Recently I posed a question in Fibromyalgia Support Group, our support site on Facebook. I am looking for more information about this Fibro-monster, but not what I can pull up in a quick Google search or another strange set of statistics gathered from who knows where. I want real honest to goodness patient based information from the patients I interact with every day. The real people that have this illness. For there has got to be some commonality among us! So I asked, inquiring minds wanting to know, if you were in a happy time in your life when you first got sick with Fibromyalgia, or were you super stressed and unhappy or things were not going all that well? I got a good cross section of responses, I would say about 70 by the time it was lost in the feed. And I did get some sort of a clearer understanding about how this illness strikes us differently.
See way back when I was on Prednisone to treat strokes I quickly realized one of the amazingly good benefits of that crazy-lady inducing drug was I felt no pain! It was a cruel joke, for Fibromyalgia was all but gone, but living life on steroids was not exactly my cup of tea either. I noticed some people did not have the same anti-inflammatory response to the drug that I did, though. Now Fibromyalgia is not supposed to be an inflammation-based condition. There is no actual damage to our ligaments, tendons and muscles, right? It just feels like it? So I asked, and the response seemed to be split.* About half the people experienced total pain relief on high-dose steroids and about half did not experience any at all. Well that seemed pretty big to me and I decided there were two types of Fibromyalgia, at least. Inflammation based and non-inflammation based. For it only seemed the rational conclusion. I got a similar response about that happiness question.* There were plenty of folks that were happy in life when Fibro fanny-smacked them off their feet. They mostly seemed to be able to pinpoint an accident or illness with a definitive start date they never recovered from.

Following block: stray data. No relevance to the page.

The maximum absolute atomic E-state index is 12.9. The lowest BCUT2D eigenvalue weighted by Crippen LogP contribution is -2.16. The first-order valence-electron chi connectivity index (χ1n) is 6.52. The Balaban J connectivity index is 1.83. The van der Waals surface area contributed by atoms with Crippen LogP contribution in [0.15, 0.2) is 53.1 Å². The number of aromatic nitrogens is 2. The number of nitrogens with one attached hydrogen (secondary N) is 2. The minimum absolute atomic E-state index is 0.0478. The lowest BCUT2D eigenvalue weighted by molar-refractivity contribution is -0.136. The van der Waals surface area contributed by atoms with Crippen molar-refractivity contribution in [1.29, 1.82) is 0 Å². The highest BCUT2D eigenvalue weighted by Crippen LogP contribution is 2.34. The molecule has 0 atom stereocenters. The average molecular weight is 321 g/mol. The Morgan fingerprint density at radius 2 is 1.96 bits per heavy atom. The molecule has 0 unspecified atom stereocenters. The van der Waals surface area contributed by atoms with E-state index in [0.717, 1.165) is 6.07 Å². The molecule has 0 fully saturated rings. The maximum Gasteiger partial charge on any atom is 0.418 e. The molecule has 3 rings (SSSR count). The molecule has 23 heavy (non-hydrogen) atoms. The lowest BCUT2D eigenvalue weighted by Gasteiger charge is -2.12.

But for those that could not say, for example, “I was very happy but in June of 1992 I slipped and fell and have never recovered,” it was not nearly as clear cut. I read a lot of, “It kind of snuck up on me” and “I think I have always had it” type of answers from the folks that were indeed stressed out and unhappy, generally speaking, when they got their Fibro fanny-smack. I was one of them myself. I have always been a hyper-vigilant little birdie, the dominant personality type that gets Fibromyalgia. When I got sick I had a very stressful job which I was eating, sleeping and breathing. Then I went through a sort of “hell week” and it just got worse from there. So my rational conclusion was that there was an emotional link the unhappy patients recognized but the happy patients with sudden onset did not experience as significant. Again, just a sweeping generalization, and I am sure all of this has been explored by doctors and scientists with more brains in their left pinkie than I had at the height of my cranial development. But now I feel I have witnessed two very distinct and opposing symptoms of Fibromyalgia. Either inflamed or not, and either unhappy or not. Of course the biggest question in the room is why some folks get it and others do not, given the exact same set of circumstances? Maybe that is where the genetic component comes in, which would make it three distinct types, or a strange mash up of a few at a time in each person? Who knows! But maybe if they split up the patient population based only on the experience of specific symptoms, they may realize we are as different as we are alike, and actually get somewhere with that research. But with my luck I would be the one to have the type that does not come with a cure. Touche my friends, touche.
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